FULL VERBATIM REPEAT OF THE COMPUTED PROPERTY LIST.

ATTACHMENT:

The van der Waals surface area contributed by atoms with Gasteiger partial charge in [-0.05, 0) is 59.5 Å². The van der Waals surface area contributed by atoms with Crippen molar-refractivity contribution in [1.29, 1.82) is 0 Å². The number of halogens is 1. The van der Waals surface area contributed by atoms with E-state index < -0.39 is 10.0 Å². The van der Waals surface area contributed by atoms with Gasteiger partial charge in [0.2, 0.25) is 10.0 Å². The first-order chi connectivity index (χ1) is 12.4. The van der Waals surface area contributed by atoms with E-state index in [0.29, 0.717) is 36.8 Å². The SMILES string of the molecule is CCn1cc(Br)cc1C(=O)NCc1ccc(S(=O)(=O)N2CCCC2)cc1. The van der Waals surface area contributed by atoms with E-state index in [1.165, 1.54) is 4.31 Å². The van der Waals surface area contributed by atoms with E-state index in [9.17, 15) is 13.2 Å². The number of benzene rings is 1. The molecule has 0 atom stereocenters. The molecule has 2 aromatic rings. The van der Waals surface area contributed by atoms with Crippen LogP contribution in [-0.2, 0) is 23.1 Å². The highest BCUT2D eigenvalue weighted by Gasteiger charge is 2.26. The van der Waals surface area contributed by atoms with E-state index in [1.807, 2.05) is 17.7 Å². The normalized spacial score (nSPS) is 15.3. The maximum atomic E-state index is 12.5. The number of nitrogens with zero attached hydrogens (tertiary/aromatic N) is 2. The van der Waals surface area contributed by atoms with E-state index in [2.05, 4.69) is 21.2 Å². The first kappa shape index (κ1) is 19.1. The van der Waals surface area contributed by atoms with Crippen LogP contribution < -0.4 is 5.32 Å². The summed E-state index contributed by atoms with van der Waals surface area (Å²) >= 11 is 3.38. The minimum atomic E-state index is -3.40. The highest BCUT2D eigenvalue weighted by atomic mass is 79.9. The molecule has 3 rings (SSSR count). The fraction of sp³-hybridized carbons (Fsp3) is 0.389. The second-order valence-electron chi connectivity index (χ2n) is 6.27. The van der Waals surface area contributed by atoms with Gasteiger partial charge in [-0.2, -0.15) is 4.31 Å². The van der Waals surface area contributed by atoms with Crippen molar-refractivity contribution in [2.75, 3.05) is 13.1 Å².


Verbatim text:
The van der Waals surface area contributed by atoms with Gasteiger partial charge in [-0.05, 0) is 59.5 Å². The van der Waals surface area contributed by atoms with Crippen molar-refractivity contribution in [1.29, 1.82) is 0 Å². The number of halogens is 1. The van der Waals surface area contributed by atoms with E-state index < -0.39 is 10.0 Å². The van der Waals surface area contributed by atoms with Gasteiger partial charge in [0.2, 0.25) is 10.0 Å². The first-order chi connectivity index (χ1) is 12.4. The van der Waals surface area contributed by atoms with E-state index in [0.29, 0.717) is 36.8 Å². The SMILES string of the molecule is CCn1cc(Br)cc1C(=O)NCc1ccc(S(=O)(=O)N2CCCC2)cc1. The van der Waals surface area contributed by atoms with E-state index in [1.165, 1.54) is 4.31 Å². The van der Waals surface area contributed by atoms with E-state index in [9.17, 15) is 13.2 Å². The number of benzene rings is 1. The molecule has 0 atom stereocenters. The molecule has 2 aromatic rings. The van der Waals surface area contributed by atoms with Crippen LogP contribution in [-0.2, 0) is 23.1 Å². The highest BCUT2D eigenvalue weighted by Gasteiger charge is 2.26. The van der Waals surface area contributed by atoms with E-state index in [1.807, 2.05) is 17.7 Å². The normalized spacial score (nSPS) is 15.3. The maximum atomic E-state index is 12.5. The number of nitrogens with zero attached hydrogens (tertiary/aromatic N) is 2. The van der Waals surface area contributed by atoms with E-state index in [2.05, 4.69) is 21.2 Å². The first kappa shape index (κ1) is 19.1. The van der Waals surface area contributed by atoms with Crippen LogP contribution < -0.4 is 5.32 Å². The summed E-state index contributed by atoms with van der Waals surface area (Å²) >= 11 is 3.38. The minimum atomic E-state index is -3.40. The highest BCUT2D eigenvalue weighted by atomic mass is 79.9. The molecule has 3 rings (SSSR count). The fraction of sp³-hybridized carbons (Fsp3) is 0.389. The second-order valence-electron chi connectivity index (χ2n) is 6.27. The van der Waals surface area contributed by atoms with Gasteiger partial charge in [-0.2, -0.15) is 4.31 Å². The van der Waals surface area contributed by atoms with Crippen molar-refractivity contribution in [2.75, 3.05) is 13.1 Å².